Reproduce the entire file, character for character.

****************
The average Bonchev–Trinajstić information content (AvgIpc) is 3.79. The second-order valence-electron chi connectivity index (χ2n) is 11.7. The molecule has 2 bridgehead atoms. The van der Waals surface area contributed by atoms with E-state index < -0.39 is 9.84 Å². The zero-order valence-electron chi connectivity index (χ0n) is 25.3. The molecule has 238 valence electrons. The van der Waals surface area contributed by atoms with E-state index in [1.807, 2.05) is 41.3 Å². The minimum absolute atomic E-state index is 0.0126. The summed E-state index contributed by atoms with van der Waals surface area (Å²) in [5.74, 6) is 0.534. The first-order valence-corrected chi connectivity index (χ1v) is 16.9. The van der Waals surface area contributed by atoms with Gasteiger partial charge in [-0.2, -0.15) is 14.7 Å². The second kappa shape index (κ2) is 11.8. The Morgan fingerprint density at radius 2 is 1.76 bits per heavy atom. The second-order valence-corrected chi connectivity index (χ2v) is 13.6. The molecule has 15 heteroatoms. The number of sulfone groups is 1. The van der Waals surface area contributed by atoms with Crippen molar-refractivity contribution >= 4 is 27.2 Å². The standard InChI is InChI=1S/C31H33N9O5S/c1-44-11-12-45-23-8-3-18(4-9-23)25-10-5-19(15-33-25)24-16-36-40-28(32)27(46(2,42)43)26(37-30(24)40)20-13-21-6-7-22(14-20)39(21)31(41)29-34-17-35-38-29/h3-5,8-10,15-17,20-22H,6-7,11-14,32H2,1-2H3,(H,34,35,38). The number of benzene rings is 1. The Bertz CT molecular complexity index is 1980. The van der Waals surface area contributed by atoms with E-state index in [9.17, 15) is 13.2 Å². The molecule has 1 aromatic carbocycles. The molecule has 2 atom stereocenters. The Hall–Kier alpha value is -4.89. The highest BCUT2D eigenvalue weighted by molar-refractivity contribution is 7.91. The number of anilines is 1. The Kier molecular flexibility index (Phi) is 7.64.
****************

The average Bonchev–Trinajstić information content (AvgIpc) is 3.79. The second-order valence-electron chi connectivity index (χ2n) is 11.7. The molecule has 2 bridgehead atoms. The van der Waals surface area contributed by atoms with E-state index < -0.39 is 9.84 Å². The zero-order valence-electron chi connectivity index (χ0n) is 25.3. The molecule has 238 valence electrons. The van der Waals surface area contributed by atoms with E-state index in [1.807, 2.05) is 41.3 Å². The minimum absolute atomic E-state index is 0.0126. The summed E-state index contributed by atoms with van der Waals surface area (Å²) in [5.74, 6) is 0.534. The first-order valence-corrected chi connectivity index (χ1v) is 16.9. The van der Waals surface area contributed by atoms with Gasteiger partial charge in [-0.2, -0.15) is 14.7 Å². The second kappa shape index (κ2) is 11.8. The Morgan fingerprint density at radius 2 is 1.76 bits per heavy atom. The second-order valence-corrected chi connectivity index (χ2v) is 13.6. The molecule has 15 heteroatoms. The number of sulfone groups is 1. The van der Waals surface area contributed by atoms with Crippen molar-refractivity contribution >= 4 is 27.2 Å². The standard InChI is InChI=1S/C31H33N9O5S/c1-44-11-12-45-23-8-3-18(4-9-23)25-10-5-19(15-33-25)24-16-36-40-28(32)27(46(2,42)43)26(37-30(24)40)20-13-21-6-7-22(14-20)39(21)31(41)29-34-17-35-38-29/h3-5,8-10,15-17,20-22H,6-7,11-14,32H2,1-2H3,(H,34,35,38). The number of benzene rings is 1. The Bertz CT molecular complexity index is 1980. The van der Waals surface area contributed by atoms with E-state index in [9.17, 15) is 13.2 Å². The molecule has 1 aromatic carbocycles. The molecule has 2 atom stereocenters. The Hall–Kier alpha value is -4.89. The highest BCUT2D eigenvalue weighted by molar-refractivity contribution is 7.91. The number of anilines is 1. The Kier molecular flexibility index (Phi) is 7.64.